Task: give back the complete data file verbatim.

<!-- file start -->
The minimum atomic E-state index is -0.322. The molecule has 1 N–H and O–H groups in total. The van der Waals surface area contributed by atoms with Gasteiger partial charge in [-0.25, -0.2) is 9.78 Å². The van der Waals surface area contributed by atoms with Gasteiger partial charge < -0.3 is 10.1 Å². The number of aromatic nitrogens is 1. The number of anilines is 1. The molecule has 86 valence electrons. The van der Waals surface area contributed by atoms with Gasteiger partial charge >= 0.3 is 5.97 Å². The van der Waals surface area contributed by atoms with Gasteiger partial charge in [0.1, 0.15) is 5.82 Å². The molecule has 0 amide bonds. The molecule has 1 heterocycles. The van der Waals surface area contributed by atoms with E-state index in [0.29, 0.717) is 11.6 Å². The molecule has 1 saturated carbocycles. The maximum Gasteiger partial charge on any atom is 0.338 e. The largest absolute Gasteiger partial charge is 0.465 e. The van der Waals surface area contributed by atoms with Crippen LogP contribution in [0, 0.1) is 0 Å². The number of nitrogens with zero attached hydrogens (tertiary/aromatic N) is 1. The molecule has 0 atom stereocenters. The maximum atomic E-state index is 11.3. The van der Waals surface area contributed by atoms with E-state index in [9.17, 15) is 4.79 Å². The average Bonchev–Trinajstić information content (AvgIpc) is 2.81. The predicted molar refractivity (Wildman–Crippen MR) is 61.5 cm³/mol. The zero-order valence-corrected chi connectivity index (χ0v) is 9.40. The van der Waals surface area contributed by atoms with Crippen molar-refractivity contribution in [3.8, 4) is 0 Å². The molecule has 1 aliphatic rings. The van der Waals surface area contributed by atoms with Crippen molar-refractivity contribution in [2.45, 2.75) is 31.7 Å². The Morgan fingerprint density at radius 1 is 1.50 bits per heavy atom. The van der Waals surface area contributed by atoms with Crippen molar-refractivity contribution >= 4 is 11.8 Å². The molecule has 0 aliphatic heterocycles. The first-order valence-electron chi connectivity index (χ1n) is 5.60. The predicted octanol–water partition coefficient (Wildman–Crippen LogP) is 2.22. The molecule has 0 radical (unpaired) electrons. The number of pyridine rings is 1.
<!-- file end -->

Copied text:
The minimum atomic E-state index is -0.322. The molecule has 1 N–H and O–H groups in total. The van der Waals surface area contributed by atoms with Gasteiger partial charge in [-0.25, -0.2) is 9.78 Å². The van der Waals surface area contributed by atoms with Gasteiger partial charge < -0.3 is 10.1 Å². The number of aromatic nitrogens is 1. The number of anilines is 1. The molecule has 86 valence electrons. The van der Waals surface area contributed by atoms with Gasteiger partial charge >= 0.3 is 5.97 Å². The van der Waals surface area contributed by atoms with Gasteiger partial charge in [0.1, 0.15) is 5.82 Å². The molecule has 0 amide bonds. The molecule has 1 heterocycles. The van der Waals surface area contributed by atoms with E-state index in [0.29, 0.717) is 11.6 Å². The molecule has 1 saturated carbocycles. The maximum Gasteiger partial charge on any atom is 0.338 e. The largest absolute Gasteiger partial charge is 0.465 e. The van der Waals surface area contributed by atoms with Crippen LogP contribution in [0, 0.1) is 0 Å². The number of nitrogens with zero attached hydrogens (tertiary/aromatic N) is 1. The molecule has 0 atom stereocenters. The maximum atomic E-state index is 11.3. The van der Waals surface area contributed by atoms with E-state index in [9.17, 15) is 4.79 Å². The average Bonchev–Trinajstić information content (AvgIpc) is 2.81. The predicted molar refractivity (Wildman–Crippen MR) is 61.5 cm³/mol. The zero-order valence-corrected chi connectivity index (χ0v) is 9.40. The van der Waals surface area contributed by atoms with Crippen molar-refractivity contribution in [3.8, 4) is 0 Å². The molecule has 1 aliphatic rings. The van der Waals surface area contributed by atoms with Crippen molar-refractivity contribution in [2.45, 2.75) is 31.7 Å². The Morgan fingerprint density at radius 1 is 1.50 bits per heavy atom. The van der Waals surface area contributed by atoms with Crippen molar-refractivity contribution >= 4 is 11.8 Å². The molecule has 0 aliphatic heterocycles. The first-order valence-electron chi connectivity index (χ1n) is 5.60. The predicted octanol–water partition coefficient (Wildman–Crippen LogP) is 2.22. The molecule has 0 radical (unpaired) electrons. The number of pyridine rings is 1.